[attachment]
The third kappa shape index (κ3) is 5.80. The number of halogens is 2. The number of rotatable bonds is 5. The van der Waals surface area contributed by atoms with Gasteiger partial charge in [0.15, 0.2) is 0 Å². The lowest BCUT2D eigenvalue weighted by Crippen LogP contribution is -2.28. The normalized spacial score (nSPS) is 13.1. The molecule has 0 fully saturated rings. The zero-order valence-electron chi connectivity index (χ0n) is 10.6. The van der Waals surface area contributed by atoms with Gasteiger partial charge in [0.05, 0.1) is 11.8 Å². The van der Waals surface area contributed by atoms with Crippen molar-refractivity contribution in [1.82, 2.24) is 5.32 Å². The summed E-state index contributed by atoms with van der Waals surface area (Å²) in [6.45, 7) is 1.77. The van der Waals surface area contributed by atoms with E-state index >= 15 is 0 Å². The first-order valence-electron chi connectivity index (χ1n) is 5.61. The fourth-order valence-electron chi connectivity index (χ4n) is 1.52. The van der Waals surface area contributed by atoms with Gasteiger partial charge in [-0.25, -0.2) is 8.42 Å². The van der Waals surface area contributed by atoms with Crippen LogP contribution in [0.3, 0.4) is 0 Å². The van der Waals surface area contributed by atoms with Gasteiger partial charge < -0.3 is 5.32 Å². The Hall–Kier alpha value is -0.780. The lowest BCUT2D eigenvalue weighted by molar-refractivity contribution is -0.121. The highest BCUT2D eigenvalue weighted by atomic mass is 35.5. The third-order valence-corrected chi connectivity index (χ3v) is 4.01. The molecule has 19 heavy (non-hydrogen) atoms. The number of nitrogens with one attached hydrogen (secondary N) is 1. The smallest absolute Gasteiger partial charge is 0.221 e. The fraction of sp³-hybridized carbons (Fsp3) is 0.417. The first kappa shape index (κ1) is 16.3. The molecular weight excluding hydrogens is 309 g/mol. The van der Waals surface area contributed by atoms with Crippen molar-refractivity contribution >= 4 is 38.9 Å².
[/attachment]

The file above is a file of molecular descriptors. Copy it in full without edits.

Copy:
The third kappa shape index (κ3) is 5.80. The number of halogens is 2. The number of rotatable bonds is 5. The van der Waals surface area contributed by atoms with Gasteiger partial charge in [0.15, 0.2) is 0 Å². The lowest BCUT2D eigenvalue weighted by Crippen LogP contribution is -2.28. The normalized spacial score (nSPS) is 13.1. The molecule has 0 fully saturated rings. The zero-order valence-electron chi connectivity index (χ0n) is 10.6. The van der Waals surface area contributed by atoms with Gasteiger partial charge in [0.05, 0.1) is 11.8 Å². The van der Waals surface area contributed by atoms with Crippen molar-refractivity contribution in [1.82, 2.24) is 5.32 Å². The summed E-state index contributed by atoms with van der Waals surface area (Å²) in [6.45, 7) is 1.77. The van der Waals surface area contributed by atoms with E-state index >= 15 is 0 Å². The first-order valence-electron chi connectivity index (χ1n) is 5.61. The fourth-order valence-electron chi connectivity index (χ4n) is 1.52. The van der Waals surface area contributed by atoms with Gasteiger partial charge in [-0.25, -0.2) is 8.42 Å². The van der Waals surface area contributed by atoms with Crippen LogP contribution in [0.3, 0.4) is 0 Å². The van der Waals surface area contributed by atoms with Gasteiger partial charge < -0.3 is 5.32 Å². The Hall–Kier alpha value is -0.780. The lowest BCUT2D eigenvalue weighted by molar-refractivity contribution is -0.121. The highest BCUT2D eigenvalue weighted by atomic mass is 35.5. The third-order valence-corrected chi connectivity index (χ3v) is 4.01. The molecule has 19 heavy (non-hydrogen) atoms. The number of nitrogens with one attached hydrogen (secondary N) is 1. The smallest absolute Gasteiger partial charge is 0.221 e. The fraction of sp³-hybridized carbons (Fsp3) is 0.417. The first kappa shape index (κ1) is 16.3. The molecular weight excluding hydrogens is 309 g/mol. The van der Waals surface area contributed by atoms with Crippen molar-refractivity contribution >= 4 is 38.9 Å².